Raise a Glass for Hamantaschen | Katie Hauth

The March chill is starting to fade. Robins and crocuses are peeking out of their hiding places. College students drag themselves over the finish line of their midterms with nothing but the promise of a week off. Spring, it seems, has finally made it. Maybe most people are beginning to make Easter plans, but not me. While the momentous and memorable holiday of Passover looms on the horizon, us Jewish folks get a little treat to usher in the change of seasons: Purim.

Purim is the goofiest holiday on the Jewish calendar. It has the same purpose as most Jewish holidays: “they tried to kill us, we survived, let’s eat!” For once in the year, though, we dispense with solemnity and jump straight into Drunk Jewish Halloween. Sure, traditionally your costume is supposed to be one of the characters of the Purim story (the intrigue-filled Book of Esther, featuring magnificent feasts, nefarious plots, and the dumbest king in the Old Testament), but these days you’re more likely to see tiny Spider-Men and princesses bouncing around the sanctuary. Synagogues hold carnivals for the kids, everyone boos loudly whenever the villain Haman’s name gets spoken during the reading of the story, and then the adults that don’t have to drive get to cheerfully follow the directive straight from the Talmud:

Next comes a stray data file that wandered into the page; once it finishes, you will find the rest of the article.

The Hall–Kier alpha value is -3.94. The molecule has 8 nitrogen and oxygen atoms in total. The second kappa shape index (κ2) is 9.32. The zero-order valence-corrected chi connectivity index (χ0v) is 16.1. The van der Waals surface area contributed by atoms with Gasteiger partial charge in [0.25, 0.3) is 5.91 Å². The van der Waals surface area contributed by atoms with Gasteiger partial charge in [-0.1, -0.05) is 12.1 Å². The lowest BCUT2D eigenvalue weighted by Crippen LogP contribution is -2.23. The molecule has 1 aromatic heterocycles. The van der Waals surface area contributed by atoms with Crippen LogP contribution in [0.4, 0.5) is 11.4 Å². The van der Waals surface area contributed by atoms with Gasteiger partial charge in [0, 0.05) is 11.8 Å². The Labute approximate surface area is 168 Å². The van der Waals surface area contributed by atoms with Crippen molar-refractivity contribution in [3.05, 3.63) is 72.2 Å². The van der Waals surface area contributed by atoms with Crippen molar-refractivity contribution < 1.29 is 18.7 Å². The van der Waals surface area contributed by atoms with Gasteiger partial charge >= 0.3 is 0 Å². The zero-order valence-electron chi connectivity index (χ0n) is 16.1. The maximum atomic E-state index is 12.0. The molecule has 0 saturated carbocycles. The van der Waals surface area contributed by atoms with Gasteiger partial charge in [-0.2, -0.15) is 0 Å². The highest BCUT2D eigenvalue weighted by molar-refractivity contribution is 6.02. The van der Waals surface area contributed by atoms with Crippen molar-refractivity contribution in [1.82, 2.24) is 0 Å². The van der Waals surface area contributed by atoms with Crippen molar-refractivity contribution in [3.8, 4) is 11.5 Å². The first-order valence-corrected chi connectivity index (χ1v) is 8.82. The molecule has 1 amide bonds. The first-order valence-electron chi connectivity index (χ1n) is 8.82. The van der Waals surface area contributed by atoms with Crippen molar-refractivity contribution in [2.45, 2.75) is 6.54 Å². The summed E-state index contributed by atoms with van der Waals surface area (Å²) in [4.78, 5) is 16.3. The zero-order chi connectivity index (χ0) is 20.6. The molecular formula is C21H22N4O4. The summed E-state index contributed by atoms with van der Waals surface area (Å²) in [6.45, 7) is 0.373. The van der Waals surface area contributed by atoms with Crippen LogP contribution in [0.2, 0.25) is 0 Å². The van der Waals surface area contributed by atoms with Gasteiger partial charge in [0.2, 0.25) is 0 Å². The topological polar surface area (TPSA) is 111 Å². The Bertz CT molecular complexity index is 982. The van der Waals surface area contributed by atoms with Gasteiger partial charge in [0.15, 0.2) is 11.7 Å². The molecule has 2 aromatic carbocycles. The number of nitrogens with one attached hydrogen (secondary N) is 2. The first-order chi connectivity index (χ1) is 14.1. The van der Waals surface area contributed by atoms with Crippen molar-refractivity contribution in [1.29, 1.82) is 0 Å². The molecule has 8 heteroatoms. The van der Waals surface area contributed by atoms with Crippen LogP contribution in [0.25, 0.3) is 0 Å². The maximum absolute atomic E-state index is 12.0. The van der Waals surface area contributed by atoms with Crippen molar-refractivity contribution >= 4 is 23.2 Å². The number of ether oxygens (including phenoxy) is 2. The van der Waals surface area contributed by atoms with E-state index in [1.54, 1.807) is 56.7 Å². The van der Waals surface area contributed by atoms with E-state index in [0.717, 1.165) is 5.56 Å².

“It is one’s duty on Purim to drink until one cannot tell the difference between ‘blessed be Mordecai’ and ‘cursed be Haman.’”

Honest. It’s in there.